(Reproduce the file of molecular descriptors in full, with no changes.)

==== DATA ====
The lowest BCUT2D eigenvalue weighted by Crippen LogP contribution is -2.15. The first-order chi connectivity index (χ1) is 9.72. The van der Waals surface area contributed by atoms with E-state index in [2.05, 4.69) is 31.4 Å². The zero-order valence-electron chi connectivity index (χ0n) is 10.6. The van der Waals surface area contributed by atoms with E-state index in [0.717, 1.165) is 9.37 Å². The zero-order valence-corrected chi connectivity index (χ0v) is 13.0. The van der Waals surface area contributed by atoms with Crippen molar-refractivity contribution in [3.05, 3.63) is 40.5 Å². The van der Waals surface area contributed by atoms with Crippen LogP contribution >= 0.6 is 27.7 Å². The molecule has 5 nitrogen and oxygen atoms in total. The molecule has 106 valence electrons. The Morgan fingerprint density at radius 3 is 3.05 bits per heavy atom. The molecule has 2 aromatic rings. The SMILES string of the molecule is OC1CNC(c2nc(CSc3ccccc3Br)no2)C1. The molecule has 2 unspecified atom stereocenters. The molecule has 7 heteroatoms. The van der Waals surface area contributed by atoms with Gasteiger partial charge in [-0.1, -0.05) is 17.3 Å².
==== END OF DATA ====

The lowest BCUT2D eigenvalue weighted by Crippen LogP contribution is -2.15. The first-order chi connectivity index (χ1) is 9.72. The van der Waals surface area contributed by atoms with E-state index in [2.05, 4.69) is 31.4 Å². The zero-order valence-electron chi connectivity index (χ0n) is 10.6. The van der Waals surface area contributed by atoms with E-state index in [0.717, 1.165) is 9.37 Å². The zero-order valence-corrected chi connectivity index (χ0v) is 13.0. The van der Waals surface area contributed by atoms with Crippen molar-refractivity contribution in [3.05, 3.63) is 40.5 Å². The van der Waals surface area contributed by atoms with Crippen LogP contribution >= 0.6 is 27.7 Å². The molecule has 5 nitrogen and oxygen atoms in total. The molecule has 106 valence electrons. The Morgan fingerprint density at radius 3 is 3.05 bits per heavy atom. The molecule has 2 aromatic rings. The SMILES string of the molecule is OC1CNC(c2nc(CSc3ccccc3Br)no2)C1. The molecule has 2 unspecified atom stereocenters. The molecule has 7 heteroatoms. The van der Waals surface area contributed by atoms with Gasteiger partial charge in [-0.1, -0.05) is 17.3 Å².